For Hanks, ‘Larry Crowne' isn't just acting gig

Tom Hanks breezes into the room, leaving a whiff of cheerfulness in his wake.

His suit, a handsome navy number, is impeccable. The large black glasses framing his kind eyes give him an aura of middle-aged studiousness.

Within seconds of bursting into a 42nd-floor residence at The Mansion on Peachtree in Buckhead -- a palatial unfurnished apartment rented for the day for interview purposes -- Hanks removes both suit jacket and glasses, closes the door on the small entourage trailing him and cracks open a bottle of Diet Coke.

As he bustles, he chitchats about how little he’s seen of any of the cities on this 30-day, 13-city international promo blitz for his new film, “Larry Crowne” -- “I see signs for things that are IN Atlanta. You drive by and go, ‘Oh, there’s where the Hawks play.’ ”

But that’s OK. He’s Tom Hanks -- multiple Oscar winner, highest all-time box office star, iconic voice of Woody in the “Toy Story” trilogy. Surely he can make a return trip to visit the World of Coca-Cola if necessary.

Hanks has just arrived from an appearance at CNN downtown. The day before, he assured himself a slot on the highlight reels of numerous entertainment shows by doing a goofy, Hanks-ian cha-cha with a weather girl during a visit to Univision.

He’s now going to confront a volley of questions he’s likely answered 100 times this month: How did it feel to direct again? Is he confident about competing against the stream of CGI-infested summer superheroes? Do he and Smyrna native Julia Roberts share an off-screen chemistry as fizzy as their theatrical one?

But Hanks, who turns 55 in a couple of weeks, fields everything with trademark nice guy-ness. Part of it is his sheer professionalism. The other part is that he really, really believes in “Larry Crowne,” the subtle adult dramedy (opening Friday) about a guy who loses his job, goes back to school and learns that riding a scooter isn’t just an economical convenience, but a transformative life decision.

Hanks not only directed and stars in the movie, he also co-wrote the script with pal Nia Vardalos (“My Big Fat Greek Wedding,” which Hanks and wife Rita Wilson produced).

“I’ve made a lot of movies where I’ve worked every day just as an actor and the best place to be is next to that camera,” he said. “But just because my name is on the movie in as many places as it is ... I don’t want to discount how exhausting it was, but I was never the sole entity.”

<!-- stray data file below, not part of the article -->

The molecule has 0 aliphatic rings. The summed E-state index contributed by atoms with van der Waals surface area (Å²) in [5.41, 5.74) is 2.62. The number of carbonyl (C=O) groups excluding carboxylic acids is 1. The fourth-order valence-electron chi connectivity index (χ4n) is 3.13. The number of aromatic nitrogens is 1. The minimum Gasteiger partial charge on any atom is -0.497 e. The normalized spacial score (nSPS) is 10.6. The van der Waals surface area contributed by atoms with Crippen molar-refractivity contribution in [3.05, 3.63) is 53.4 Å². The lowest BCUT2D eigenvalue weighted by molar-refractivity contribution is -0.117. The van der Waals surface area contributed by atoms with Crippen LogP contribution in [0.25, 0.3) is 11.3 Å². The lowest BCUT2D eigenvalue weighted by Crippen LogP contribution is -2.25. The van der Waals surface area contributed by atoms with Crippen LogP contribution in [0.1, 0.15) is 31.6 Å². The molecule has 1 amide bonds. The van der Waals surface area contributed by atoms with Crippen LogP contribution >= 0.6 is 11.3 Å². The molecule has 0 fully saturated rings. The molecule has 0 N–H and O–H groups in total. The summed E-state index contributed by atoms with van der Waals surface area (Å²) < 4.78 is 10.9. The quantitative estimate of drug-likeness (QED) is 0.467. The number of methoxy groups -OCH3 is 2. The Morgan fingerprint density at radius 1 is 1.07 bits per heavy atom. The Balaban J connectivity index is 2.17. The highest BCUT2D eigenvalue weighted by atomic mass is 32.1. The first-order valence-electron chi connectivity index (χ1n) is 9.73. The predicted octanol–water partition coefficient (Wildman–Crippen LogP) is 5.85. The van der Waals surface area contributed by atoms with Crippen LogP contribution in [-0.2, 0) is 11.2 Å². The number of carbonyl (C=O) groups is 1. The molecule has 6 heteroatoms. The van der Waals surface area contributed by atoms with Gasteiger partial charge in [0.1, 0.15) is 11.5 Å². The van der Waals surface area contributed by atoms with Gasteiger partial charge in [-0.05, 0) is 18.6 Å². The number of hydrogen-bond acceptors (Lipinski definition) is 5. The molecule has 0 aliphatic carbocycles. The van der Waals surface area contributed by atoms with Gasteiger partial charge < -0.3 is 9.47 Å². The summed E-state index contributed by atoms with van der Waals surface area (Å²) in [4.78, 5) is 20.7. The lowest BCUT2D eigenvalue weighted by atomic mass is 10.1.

The idea for “Larry Crowne,” Hanks said, percolated about six years ago with a simple premise: Guy loses his job and his teacher is Julia Roberts.

He and Vardalos discussed setting the film in a traditional university, but Hanks found himself returning to the memories of his junior college years at Chabot College in Hayward, Calif.

“It’s such a diverse group of people, people who aren’t on a specific trajectory but seeking that exposure and inspiration that might come from somewhere else,” he said.

The environment is the ideal setting for Larry, a sweet, simple guy whose life unravels after his long-held position at the local U-Mart is unceremoniously axed -- a development blamed on his lack of higher education.

Larry’s choice to attend community college leads him into a speech class steered by Roberts’ alternately feisty and marriage-miserable Mercedes Tainot, as well as a group of scooter-riding fanatics who reshape, but don’t change, him.

The scooter was “an element in the very first draft” of the movie, Hanks said. “Riding in the open air completely alters Larry’s existence. If you want to change your life doing one thing that literally alters the way you live your day, ride a scooter to work, man. That’s why I still have one. I ride it around on a warm, sunny day, puttering around doing errands. I have yet to spend more than $40 in gas on it. I’m on the third tank of gas, and I’ve had it since we wrapped the movie.”

When it’s noted that “Larry Crowne” is being released in the heaviest period of cinematic competition -- summer -- Hanks chuckles knowingly.

“We would be better off if this was the second ‘Larry Crowne’ and it was a sequel. There is some CGI in this, but none that would impress you at all,” he said. But still, “the whole point of the movie is that this is recognizable society, that this can happen to me. But since it’s a movie, there’s still glamour in it.”

As for his work with Georgia girl Roberts, whom he worked with for the first time in 2007's “Charlie Wilson’s War,” Hanks never considered another actress for the role of Mercedes.

“If I’m playing the guy, you need someone who is as familiar as me, and the balance between us is great,” he said. “If you’re making a movie in which you’re supposed to be playing people having a good time, it’s much better if you’re having a good time and enjoy each other’s company.”

In the midst of his response, Hanks pauses and points toward the floor-to-ceiling glass window overlooking Phipps Plaza.

“Is that Stone Mountain?” he inquires.

But within two seconds, before a definitive answer can be provided, he laughs.

“It’s OK. Just say yes.”